Directed by Stuart Gatt
Stuart Gatt’s feature debut is a tragic and powerful missive on the struggle between familiar dangers and unknown risks. The narrative revolves around Geena (Erin Moriarty), living in isolation in the Texas desert with her violent husband, Clyde (Jai Courtney), who may be hiding out from law enforcement or former criminal associates — or both. Cut off from the outside world, Geena plots her escape, but her plans are thwarted when a vacationing couple, Amaya (Dina Shihabi) and Andy (Ryan Corr), set up shop in their own trailer next door.
The arrival of Amaya and Andy introduces a palpable sense of tension, between Clyde’s gruff and overbearing attitude toward the outsiders, and Andy’s obvious attraction to Geena, all while she ponders whether or not her newfound friends may hold the key to her freedom. Best know for her work on The Boys, Moriarty showcases impressive range in her performance, and she’s well-matched by Courtney, communicating more through actions that dialogue, but always exuding a sense of danger and menace. Shihabi and Corr are fine, but Gatt’s screenplay offers little in the way of character development, leaving Andy and Amaya to exist primarily as a means to drive the plot ever onward.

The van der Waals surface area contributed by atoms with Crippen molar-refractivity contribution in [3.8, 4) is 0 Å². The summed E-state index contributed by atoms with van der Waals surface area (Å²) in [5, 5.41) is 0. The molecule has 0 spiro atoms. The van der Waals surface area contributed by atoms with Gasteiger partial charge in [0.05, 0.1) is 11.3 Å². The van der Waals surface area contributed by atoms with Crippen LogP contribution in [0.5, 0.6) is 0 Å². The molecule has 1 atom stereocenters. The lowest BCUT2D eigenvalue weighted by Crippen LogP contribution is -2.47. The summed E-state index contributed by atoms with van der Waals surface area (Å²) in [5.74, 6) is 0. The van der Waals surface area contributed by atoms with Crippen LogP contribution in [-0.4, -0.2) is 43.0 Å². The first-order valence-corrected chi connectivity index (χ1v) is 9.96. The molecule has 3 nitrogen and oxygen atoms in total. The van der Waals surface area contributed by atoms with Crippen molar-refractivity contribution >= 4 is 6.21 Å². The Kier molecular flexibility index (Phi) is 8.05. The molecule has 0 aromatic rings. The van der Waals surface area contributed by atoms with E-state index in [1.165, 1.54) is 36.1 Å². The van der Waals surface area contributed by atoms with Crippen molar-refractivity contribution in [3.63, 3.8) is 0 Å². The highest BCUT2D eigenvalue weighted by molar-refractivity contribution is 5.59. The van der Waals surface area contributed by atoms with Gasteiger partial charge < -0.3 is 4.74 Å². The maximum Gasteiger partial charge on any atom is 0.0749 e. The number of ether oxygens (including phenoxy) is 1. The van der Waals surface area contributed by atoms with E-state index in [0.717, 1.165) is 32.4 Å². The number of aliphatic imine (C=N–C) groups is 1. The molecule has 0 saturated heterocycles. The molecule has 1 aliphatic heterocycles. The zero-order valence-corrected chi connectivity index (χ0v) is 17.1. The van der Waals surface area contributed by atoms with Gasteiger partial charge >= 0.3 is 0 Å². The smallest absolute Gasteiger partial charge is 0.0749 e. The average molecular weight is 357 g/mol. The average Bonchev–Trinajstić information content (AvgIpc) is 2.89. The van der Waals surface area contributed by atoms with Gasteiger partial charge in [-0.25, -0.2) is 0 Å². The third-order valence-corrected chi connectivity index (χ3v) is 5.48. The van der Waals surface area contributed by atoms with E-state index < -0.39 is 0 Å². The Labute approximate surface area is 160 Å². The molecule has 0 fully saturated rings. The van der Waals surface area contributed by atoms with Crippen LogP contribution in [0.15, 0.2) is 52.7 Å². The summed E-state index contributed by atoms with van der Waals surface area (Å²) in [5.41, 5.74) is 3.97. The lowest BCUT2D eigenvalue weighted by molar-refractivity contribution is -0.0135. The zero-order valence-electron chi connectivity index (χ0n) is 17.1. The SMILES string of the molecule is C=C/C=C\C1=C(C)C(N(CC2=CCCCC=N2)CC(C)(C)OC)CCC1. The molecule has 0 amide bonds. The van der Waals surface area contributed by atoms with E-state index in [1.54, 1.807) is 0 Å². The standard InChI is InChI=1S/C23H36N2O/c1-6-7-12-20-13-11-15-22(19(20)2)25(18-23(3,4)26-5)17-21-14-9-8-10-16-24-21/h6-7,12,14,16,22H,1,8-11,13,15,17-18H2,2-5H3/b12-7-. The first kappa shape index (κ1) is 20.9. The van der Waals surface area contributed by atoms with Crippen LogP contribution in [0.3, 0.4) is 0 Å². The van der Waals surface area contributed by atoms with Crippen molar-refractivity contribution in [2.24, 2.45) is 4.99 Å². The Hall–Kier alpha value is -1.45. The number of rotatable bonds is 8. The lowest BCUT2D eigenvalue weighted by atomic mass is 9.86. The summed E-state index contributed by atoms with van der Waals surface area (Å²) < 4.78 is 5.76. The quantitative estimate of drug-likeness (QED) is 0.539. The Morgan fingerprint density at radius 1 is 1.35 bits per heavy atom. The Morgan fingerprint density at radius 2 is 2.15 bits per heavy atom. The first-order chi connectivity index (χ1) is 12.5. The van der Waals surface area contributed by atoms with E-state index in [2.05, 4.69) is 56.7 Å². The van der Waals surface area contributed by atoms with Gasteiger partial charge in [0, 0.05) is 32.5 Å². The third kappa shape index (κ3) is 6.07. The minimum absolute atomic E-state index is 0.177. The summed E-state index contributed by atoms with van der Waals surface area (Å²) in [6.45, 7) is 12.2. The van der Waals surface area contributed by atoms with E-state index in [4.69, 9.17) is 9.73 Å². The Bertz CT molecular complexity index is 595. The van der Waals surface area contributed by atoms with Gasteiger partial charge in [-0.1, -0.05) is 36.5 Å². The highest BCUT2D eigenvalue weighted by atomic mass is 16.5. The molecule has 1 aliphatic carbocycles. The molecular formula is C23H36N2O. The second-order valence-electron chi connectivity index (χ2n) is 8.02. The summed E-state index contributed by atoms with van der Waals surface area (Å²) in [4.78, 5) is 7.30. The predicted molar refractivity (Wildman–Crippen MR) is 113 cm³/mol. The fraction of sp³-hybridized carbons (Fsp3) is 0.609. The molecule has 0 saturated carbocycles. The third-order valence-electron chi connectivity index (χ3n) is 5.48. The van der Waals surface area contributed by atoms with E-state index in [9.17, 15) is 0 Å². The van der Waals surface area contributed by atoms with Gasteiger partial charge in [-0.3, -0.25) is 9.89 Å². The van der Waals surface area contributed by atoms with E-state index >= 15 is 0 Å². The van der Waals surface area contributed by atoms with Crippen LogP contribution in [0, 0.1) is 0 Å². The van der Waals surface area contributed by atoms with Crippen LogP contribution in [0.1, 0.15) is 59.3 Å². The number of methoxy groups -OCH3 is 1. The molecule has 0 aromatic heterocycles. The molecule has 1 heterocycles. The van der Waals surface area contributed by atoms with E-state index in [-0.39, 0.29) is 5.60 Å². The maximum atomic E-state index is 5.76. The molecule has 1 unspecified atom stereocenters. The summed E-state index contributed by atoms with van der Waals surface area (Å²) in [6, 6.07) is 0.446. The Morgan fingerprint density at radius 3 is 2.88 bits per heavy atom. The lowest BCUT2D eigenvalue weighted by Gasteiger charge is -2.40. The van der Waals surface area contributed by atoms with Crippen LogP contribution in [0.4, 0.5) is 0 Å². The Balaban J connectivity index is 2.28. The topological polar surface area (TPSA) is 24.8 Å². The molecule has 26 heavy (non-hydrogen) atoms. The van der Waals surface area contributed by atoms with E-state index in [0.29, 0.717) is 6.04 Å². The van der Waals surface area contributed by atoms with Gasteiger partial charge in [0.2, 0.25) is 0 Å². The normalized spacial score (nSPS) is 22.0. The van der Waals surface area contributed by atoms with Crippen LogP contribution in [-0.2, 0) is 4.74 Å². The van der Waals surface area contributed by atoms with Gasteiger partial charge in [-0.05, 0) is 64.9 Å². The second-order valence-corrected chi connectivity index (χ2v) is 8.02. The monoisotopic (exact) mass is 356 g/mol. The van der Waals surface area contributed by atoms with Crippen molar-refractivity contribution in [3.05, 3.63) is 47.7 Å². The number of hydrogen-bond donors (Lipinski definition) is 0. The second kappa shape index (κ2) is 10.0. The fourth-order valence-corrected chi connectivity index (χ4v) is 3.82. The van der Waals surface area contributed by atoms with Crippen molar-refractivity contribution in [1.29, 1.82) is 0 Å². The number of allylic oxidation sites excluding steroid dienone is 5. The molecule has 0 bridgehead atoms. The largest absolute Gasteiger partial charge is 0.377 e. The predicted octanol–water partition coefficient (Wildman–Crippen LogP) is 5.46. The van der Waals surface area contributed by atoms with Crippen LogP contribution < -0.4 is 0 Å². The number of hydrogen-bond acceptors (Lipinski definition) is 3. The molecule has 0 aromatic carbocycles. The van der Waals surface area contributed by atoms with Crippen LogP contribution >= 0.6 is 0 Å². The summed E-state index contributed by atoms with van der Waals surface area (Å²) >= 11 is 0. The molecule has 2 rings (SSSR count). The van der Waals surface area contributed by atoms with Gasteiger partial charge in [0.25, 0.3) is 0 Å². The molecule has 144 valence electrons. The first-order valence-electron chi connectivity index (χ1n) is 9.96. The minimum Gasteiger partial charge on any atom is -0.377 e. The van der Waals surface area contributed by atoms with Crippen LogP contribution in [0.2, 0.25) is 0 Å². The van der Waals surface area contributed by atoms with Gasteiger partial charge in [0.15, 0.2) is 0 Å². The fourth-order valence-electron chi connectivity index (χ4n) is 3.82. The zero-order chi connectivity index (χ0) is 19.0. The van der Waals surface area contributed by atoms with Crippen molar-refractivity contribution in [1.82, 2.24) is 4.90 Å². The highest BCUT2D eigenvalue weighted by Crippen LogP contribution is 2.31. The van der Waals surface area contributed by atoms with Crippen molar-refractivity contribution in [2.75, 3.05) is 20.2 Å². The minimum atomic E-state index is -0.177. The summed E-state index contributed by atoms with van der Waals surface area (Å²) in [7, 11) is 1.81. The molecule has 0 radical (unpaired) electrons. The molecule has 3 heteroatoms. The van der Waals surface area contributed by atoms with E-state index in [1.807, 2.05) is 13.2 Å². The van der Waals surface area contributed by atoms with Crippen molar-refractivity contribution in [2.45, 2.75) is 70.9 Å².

Gatt uses the desolate setting to great effect, evoking a sense of claustrophobia borne from severe isolation. It heightens the interactions, putting both characters and viewers on edge as emotions run wild and the film careens toward its disastrous conclusion.
Songs About Fucking
Directed by James Gallagher
An often exhilarating and always compelling documentary from James Gallagher, Songs About Fucking centers on social media star Marc Rebillet, who parlayed a 2007 viral video into a massive online following. A comedian, musician, and improv artist — and possibly an exhibitionist — Rebillet embarks on a sold-out tour following the first year of the COVID-19 pandemic, and Gallagher’s camera is there to capture the mayhem in all its glory.
At a scant 90 minutes, Songs About Fucking almost feels as frenetic as its subject’s public persona, but on the rare occasion the film slows down, Rebillet proves himself to be surprisingly introspective for a guy who writes songs with titles like “Work that Ass for Daddy.” Fame is a weird thing, and Rebillet often seems to be grappling with his place in the universe, but that doesn’t get in the way of dialing up the manic energy for the benefit of the capacity crowds that pack each venue along the tour route. His energy is infectious, and even viewers unfamiliar with Rebillet’s work — I had never heard of him before watching the film — are likely to find something to enjoy here, provided they can find an appreciation for his vulgar sense of humor.
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